Thursday is ECB day as the doves all return to Frankfurt. I will unequivocally say that there will be NO NEW QE ENHANCEMENT. MAYBE PRESIDENT DRAGHI will LOWER THE RESERVE RATE TO NEGATIVE 50 BASIS POINTS but this would only be cosmetic at this point. CURRENTLY, THERE ARE SIX COUNTRIES WHERE EVERYTHING SHORTER THAN TWO YEARS IS OFF LIMITS TO THE ECB’S QE AND TLTRO PROGRAMS BECAUSE THEIR YIELDS ARE LOWER THAN THE NEGATIVE FORTY BASIS POINT THRESHOLD. The ECB is suffering from a lack of assets to purchase so by dropping the reserve deposit rate more sovereign debt is eligible under the ECB guidelines. Again, the political acrimony is Europe is high and with Chancellor Merkel’s popularity in decline Mario Draghi will be reticent to upset German F.M. Schaeuble and Jens Weidmann. Don’t confuse ECB independence with the current political uncertainty in Germany. A drop in the RESERVE DEPOSIT rate will not affect domestic banking levels and if the ECB were to lower rates that would probably follow the Japanese example of having a tiered system so as avoid domestic savers fleeing the banking system.
Schaeuble’s recent ECB criticism confirms the uneasiness in Germany as the good Bavarian Burghers are burdened with financial repression in an effort to bail out the governments and banks of the heavily indebted peripherals and France. In an April 17 Bloomberg News story by Stefan Nicola, Markus Soeder, the Bavarian finance minister and Merkel ally, said the next ECB head should be from Germany. Soeder noted that German savers are being “expropriated” to save southern Europeans from severe debt.
The criticisms of Draghi are very open and the rhetoric is becoming more vitriolic. The economic argument for QE is past. It is politics taking center stage and Draghi will be über cautious. If the reserve rate is lowered at the 6:45 a.m. CDT announcement, the EURO will weaken but be very careful because as usual the Draghi press conference will be far more important. In accordance with last week’s G-20 and IMF agreements, President Draghi will be careful not to talk the EURO lower for any aggressive rhetoric will certainly illicit a response from the Japanese, who were voted the bad actor of currency intervention. This will be a very cautious Draghi.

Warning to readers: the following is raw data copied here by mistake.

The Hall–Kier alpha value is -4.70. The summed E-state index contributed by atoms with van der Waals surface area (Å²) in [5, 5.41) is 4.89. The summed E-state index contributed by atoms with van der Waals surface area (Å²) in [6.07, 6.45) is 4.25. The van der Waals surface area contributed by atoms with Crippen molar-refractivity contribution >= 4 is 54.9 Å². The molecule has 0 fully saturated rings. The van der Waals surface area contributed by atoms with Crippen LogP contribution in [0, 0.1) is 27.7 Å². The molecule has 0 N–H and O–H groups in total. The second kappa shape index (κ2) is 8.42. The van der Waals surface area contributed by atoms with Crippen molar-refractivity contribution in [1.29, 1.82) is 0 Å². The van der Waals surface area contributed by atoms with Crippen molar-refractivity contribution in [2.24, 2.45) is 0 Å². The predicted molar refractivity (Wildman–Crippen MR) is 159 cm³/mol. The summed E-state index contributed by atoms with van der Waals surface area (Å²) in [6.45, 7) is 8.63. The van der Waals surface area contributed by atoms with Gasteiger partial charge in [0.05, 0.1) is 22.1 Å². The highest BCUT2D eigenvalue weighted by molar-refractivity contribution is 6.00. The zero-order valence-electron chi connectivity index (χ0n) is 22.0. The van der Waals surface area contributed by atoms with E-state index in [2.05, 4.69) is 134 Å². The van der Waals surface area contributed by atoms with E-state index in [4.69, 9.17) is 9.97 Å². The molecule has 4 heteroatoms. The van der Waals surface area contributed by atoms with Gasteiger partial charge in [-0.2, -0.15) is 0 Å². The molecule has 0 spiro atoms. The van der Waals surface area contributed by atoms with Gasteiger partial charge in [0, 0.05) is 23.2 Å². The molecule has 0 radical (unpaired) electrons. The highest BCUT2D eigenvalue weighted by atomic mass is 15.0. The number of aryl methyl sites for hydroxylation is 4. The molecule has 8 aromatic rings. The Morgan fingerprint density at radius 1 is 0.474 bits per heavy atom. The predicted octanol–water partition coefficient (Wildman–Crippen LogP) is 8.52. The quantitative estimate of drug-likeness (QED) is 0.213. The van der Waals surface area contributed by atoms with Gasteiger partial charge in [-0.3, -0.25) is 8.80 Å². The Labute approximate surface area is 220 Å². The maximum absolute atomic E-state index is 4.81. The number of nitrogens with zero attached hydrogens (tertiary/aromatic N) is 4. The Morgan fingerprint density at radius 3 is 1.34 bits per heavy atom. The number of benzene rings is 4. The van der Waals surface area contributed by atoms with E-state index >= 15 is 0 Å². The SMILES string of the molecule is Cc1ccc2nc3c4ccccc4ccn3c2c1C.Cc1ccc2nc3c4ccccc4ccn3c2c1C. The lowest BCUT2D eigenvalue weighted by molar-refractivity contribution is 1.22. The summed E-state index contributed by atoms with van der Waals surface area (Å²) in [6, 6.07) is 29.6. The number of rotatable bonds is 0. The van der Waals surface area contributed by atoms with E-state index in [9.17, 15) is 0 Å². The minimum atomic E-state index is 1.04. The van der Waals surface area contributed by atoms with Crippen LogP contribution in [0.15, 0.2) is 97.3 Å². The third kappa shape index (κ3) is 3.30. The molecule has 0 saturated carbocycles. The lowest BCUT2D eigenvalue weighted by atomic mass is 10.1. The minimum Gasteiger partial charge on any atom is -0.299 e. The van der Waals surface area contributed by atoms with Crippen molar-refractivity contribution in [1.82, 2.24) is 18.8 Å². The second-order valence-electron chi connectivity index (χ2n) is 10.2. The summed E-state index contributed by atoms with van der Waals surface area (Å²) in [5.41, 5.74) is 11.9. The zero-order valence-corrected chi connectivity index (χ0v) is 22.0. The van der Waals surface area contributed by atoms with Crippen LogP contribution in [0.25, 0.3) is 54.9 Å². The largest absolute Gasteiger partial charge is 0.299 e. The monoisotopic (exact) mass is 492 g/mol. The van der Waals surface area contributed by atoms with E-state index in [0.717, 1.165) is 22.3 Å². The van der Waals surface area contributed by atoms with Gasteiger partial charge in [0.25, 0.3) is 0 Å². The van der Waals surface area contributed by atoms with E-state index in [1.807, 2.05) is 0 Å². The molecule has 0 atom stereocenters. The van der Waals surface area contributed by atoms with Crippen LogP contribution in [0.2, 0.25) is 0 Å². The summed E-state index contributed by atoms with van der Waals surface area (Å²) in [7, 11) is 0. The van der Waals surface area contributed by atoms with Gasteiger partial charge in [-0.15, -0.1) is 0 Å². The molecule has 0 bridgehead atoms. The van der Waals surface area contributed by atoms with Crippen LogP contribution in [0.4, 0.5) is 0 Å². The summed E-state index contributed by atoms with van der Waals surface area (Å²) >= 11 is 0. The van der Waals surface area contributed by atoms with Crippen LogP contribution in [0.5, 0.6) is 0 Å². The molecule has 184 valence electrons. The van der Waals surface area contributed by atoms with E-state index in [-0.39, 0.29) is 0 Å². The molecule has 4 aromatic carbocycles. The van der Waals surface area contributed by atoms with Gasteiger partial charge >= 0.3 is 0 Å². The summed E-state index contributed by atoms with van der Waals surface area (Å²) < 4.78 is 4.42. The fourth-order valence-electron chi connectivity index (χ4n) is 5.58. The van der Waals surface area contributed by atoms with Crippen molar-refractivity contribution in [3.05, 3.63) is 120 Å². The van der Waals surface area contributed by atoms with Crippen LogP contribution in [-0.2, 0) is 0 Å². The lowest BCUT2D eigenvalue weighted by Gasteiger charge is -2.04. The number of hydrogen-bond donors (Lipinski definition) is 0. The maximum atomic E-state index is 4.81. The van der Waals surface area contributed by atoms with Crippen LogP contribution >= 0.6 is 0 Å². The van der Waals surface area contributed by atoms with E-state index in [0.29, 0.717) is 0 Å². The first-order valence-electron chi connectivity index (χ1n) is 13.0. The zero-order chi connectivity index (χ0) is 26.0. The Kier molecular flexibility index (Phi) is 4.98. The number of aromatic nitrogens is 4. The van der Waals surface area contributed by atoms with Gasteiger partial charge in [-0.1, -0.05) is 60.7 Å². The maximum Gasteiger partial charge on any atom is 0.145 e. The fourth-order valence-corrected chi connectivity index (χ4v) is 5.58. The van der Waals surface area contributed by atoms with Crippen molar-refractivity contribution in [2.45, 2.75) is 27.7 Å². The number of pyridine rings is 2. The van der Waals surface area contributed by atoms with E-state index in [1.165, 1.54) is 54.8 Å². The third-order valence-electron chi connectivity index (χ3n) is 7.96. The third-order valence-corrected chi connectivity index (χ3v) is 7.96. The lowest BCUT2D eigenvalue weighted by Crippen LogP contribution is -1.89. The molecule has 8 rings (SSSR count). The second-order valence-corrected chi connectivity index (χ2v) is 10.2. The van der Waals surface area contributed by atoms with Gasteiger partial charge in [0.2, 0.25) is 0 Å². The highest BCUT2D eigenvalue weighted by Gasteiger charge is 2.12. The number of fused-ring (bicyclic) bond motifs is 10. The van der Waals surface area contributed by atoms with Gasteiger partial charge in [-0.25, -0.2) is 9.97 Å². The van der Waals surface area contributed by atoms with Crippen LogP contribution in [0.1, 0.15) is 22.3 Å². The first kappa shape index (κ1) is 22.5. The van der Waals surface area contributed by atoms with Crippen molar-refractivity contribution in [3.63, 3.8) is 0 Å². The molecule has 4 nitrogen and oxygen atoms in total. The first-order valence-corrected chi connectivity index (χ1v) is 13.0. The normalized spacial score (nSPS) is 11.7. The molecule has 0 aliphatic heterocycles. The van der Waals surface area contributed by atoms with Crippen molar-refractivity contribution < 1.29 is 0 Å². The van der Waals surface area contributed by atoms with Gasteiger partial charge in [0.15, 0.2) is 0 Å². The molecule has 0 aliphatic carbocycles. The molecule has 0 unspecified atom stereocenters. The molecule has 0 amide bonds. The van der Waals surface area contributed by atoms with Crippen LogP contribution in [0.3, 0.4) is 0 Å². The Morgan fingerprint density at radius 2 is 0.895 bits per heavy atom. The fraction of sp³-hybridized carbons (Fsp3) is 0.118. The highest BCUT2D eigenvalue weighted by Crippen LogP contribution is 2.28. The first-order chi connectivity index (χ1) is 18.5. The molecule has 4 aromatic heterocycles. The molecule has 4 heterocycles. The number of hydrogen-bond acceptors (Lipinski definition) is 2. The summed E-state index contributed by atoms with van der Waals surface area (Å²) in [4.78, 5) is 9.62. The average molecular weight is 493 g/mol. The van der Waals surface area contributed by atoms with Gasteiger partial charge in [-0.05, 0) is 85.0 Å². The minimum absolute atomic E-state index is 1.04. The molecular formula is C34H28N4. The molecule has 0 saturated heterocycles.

***In late trading today the U.S. bond markets came under intense selling pressure along the entire curve. But it was the shorter end that initiated the selloff with the 10s and 30s joining late. There is some thought that the steep rise in commodity prices may be interpreted as the TRANSITORY effects of low crude and raw material prices are over and the FED may be more prone to raising rates. It’s far too early to go down that road but nonetheless yields on U.S. Treasuries rose dramatically. As Rick Santelli pointed out, the widening yield differential between German bunds and U.S. 10-year notes led to a sizable dollar rally. One day’s technical reversal is interesting but does not indicate any trend change as of yet. The GOLD and silver also sold off at the end of the day as the precious metals had to take notice of market driven higher short-term yields.
The equity markets held up well as some “better” earnings from large U.S. corporations were deemed a positive. Be patient and watch for any sort of follow-through on the U.S. interest rate market. The December 2016 eurodollar contract, the key barometer, did close under the April 1 low, which means that the market is taking back Yellen’s recent dovishness. The game is on, especially because of the recent robust rally in metals, grains, energy, equity markets and the softness in the DOLLAR. Draghi will be slow to change but will Yellen walk back any sense of a market-influenced rate rise in the U.S. Be patient and wait for the volatility of the headline algo readers to provide opportunity. As they ask in Putney’s Swope (a favorite movie of mine), HOW MANY SYLLABLES MARIO?